Life In Vinyl 1985 – Vol. 1
What a year in music 1985 was for me! And what a pity that in terms of quality and excitement in British pop, it was nowhere as great as that incredible stretch from 1979 to 1981. In fact, by 1985, the corporatisation of pop music had already set in, and it was going to get a boost from Live Aid, an event from which every single act that took part in it enjoyed increased record sales — except for poor Adam Ant.
And still, it was a great music year for me. I had just arrived in London the previous November, and took full advantage of the range of concerts on offer. In four weeks between January and February at the Hammersmith Odeon alone, I saw acts as diverse as Chaka Khan, Leonard Cohen and Meat Loaf. In summer I saw U2 (of whom I was a fan then, believe it or not) in three countries, and Bruce Springsteen at Wembley. The culmination was Live Aid, which, for all criticisms one may legitimately level at the event, was nevertheless a magical day. I made a mix of the best Live Aid moments a couple of years ago. It’s still available here.
But it wasn’t just the access to live shows that was so special, but also my engagement with the charts. Previously I would consume records that usually had already been made hits by people in other markets. Now I was one of the hit-making market. I’d study the charts, I’d look out for new acts and champion them. I’d study their chart progress. And when they had a hit, I’d delight in my utterly useless status of having been an early adopter. If they became mainstream eventually, I might superciliously pull the “I like their early stuff” line.Some of these early adopted singles became hits — such as Since Yesterday or Black Man Ray — and others didn’t. For example, I bought Prefab Sprout’s sublime When Love Comes Down in spring; it became a Top 30 only after it was re-released in November. The Blow Monkeys’ Wildflower, a song I adored, didn’t even hit the Top 75. Irish band In Tua Nua also didn’t have a UK hit, though they were quite big in Dublin, where they supported U2. I was going through a bit of an Irish phase at the time, what with U2 and having a big crush on a cute Dublin girl.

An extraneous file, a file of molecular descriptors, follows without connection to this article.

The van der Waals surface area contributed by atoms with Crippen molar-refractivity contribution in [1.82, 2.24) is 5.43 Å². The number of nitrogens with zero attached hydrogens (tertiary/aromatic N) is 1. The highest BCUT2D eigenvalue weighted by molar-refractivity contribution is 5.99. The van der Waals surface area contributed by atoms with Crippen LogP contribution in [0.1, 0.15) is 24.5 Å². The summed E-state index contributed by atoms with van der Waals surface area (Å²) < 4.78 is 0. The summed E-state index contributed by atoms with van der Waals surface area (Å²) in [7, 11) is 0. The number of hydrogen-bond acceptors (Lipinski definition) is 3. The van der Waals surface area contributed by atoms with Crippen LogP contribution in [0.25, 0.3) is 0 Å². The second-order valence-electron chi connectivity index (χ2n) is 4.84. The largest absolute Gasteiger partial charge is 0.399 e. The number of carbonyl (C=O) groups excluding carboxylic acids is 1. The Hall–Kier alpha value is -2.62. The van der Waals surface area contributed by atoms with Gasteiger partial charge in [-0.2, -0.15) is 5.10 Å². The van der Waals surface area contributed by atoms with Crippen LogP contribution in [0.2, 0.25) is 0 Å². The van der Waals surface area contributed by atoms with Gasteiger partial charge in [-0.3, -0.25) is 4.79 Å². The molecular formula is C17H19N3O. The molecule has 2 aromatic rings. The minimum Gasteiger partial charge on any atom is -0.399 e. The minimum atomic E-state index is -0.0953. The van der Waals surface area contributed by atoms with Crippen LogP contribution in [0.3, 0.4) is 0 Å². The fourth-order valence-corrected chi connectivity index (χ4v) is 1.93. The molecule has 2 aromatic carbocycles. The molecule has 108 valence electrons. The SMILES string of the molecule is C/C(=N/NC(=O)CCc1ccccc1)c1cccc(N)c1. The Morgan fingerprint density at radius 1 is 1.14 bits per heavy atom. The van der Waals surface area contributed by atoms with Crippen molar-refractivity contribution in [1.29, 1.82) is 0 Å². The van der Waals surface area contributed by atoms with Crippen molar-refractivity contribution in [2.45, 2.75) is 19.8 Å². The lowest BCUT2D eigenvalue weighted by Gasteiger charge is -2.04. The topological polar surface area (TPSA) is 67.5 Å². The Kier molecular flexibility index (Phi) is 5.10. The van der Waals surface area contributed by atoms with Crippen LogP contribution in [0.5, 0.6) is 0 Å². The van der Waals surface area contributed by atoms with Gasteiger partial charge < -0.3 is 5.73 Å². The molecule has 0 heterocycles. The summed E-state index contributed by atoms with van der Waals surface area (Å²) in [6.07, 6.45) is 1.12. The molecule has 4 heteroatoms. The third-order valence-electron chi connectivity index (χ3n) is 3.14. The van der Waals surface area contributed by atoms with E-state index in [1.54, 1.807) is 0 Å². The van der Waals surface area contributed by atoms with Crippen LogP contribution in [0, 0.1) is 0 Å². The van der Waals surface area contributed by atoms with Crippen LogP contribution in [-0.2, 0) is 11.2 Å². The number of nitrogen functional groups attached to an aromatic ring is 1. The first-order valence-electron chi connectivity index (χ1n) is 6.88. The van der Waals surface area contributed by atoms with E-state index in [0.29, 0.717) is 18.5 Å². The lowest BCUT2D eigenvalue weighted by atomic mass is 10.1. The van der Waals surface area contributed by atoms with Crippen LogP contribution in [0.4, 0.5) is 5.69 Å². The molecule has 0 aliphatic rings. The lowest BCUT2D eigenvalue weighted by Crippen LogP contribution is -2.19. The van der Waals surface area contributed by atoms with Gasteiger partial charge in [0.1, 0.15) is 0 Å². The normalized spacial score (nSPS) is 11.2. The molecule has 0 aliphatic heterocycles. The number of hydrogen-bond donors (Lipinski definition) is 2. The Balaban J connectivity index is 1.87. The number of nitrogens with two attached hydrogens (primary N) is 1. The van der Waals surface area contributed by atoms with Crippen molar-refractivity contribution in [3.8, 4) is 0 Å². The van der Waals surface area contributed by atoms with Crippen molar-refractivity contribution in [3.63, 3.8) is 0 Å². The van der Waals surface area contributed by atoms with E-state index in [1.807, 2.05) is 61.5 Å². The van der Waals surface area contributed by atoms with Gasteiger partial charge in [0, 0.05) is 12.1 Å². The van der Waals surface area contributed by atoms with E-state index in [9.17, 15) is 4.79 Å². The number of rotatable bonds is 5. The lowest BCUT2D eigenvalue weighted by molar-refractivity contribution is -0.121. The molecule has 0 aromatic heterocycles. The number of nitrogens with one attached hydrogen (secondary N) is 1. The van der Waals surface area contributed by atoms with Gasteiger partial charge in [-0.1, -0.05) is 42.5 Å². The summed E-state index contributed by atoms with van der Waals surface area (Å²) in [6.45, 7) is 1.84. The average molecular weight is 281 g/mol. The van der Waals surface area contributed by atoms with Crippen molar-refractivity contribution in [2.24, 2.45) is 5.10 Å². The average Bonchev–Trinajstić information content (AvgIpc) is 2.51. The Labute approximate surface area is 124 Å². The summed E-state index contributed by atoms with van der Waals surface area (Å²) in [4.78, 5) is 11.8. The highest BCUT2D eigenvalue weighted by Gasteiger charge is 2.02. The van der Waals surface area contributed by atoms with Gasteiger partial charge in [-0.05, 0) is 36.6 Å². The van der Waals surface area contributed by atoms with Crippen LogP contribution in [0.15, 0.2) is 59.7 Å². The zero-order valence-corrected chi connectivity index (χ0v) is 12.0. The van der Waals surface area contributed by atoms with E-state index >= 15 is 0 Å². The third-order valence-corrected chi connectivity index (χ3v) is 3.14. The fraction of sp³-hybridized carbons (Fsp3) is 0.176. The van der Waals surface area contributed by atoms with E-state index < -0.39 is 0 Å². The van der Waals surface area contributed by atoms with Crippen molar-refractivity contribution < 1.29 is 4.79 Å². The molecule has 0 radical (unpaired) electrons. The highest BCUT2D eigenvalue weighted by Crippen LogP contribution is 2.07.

Needless to say, I spent idiotic amounts of money on music. I bought some pretty bad music in 1985/86, and lots of great music. And, as ever, some music might have been bad but still occupy a special place in my musical heart because they remind me of good times. And 1985 was good times.
This mix covers the first eight months of the year. My arbitrary division of the year is governed by the time I started a new job, which also signalled a new chapter in my life.As always, CD-R length, covers, PW in comments. What are your 1985 memories?
1. Amii Stewart – Friends
2. Blow Monkeys – Wildflower
3. Killing Joke – Love Like Blood
4. Strawberry Switchblade – Since Yesterday
5. Colourfield – Thinking Of You
6. Tears For Fears – Head Over Heels
7. China Crisis – Black Man Ray
8. The Alarm – Absolute Reality
9. Prefab Sprout – When Love Breaks Down
10. Marillion – Kayleigh
11. Madonna – Crazy For You
12. Depeche Mode – Shake The Disease
13. U2 – Bad (Live)
14. Ramones – Bonzo Goes To Bitburg
15. Style Council – Walls Come Tumbling Down
16. In Tua Nua – Somebody To Love
17. Redskins – Bring It Down (This Insane Thing)
18. Bruce Springsteen – I’m On Fire
19. Eurythmics – There Must Be An Angel (Playing With My Heart)